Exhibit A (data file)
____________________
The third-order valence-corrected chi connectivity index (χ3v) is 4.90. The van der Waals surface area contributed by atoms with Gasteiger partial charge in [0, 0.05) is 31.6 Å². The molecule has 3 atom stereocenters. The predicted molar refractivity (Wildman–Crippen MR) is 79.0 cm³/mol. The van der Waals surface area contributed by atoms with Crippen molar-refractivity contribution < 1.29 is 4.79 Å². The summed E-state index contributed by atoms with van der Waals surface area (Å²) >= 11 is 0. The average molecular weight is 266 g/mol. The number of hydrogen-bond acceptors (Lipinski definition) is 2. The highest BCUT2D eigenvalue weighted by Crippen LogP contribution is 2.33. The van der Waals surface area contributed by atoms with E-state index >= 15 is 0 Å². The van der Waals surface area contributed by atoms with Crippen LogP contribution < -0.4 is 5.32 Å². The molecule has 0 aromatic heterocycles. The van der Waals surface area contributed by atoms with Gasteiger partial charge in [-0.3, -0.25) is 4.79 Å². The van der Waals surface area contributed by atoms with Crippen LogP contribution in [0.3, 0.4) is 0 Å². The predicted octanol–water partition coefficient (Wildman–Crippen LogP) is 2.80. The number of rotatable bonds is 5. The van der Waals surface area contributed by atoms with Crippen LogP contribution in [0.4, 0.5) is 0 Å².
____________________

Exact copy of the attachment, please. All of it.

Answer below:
The third-order valence-corrected chi connectivity index (χ3v) is 4.90. The van der Waals surface area contributed by atoms with Gasteiger partial charge in [0, 0.05) is 31.6 Å². The molecule has 3 atom stereocenters. The predicted molar refractivity (Wildman–Crippen MR) is 79.0 cm³/mol. The van der Waals surface area contributed by atoms with Crippen molar-refractivity contribution < 1.29 is 4.79 Å². The summed E-state index contributed by atoms with van der Waals surface area (Å²) >= 11 is 0. The average molecular weight is 266 g/mol. The number of hydrogen-bond acceptors (Lipinski definition) is 2. The highest BCUT2D eigenvalue weighted by Crippen LogP contribution is 2.33. The van der Waals surface area contributed by atoms with E-state index >= 15 is 0 Å². The van der Waals surface area contributed by atoms with Crippen LogP contribution < -0.4 is 5.32 Å². The molecule has 0 aromatic heterocycles. The van der Waals surface area contributed by atoms with Gasteiger partial charge in [-0.3, -0.25) is 4.79 Å². The van der Waals surface area contributed by atoms with Crippen LogP contribution in [0.3, 0.4) is 0 Å². The predicted octanol–water partition coefficient (Wildman–Crippen LogP) is 2.80. The number of rotatable bonds is 5. The van der Waals surface area contributed by atoms with Crippen LogP contribution in [0.4, 0.5) is 0 Å².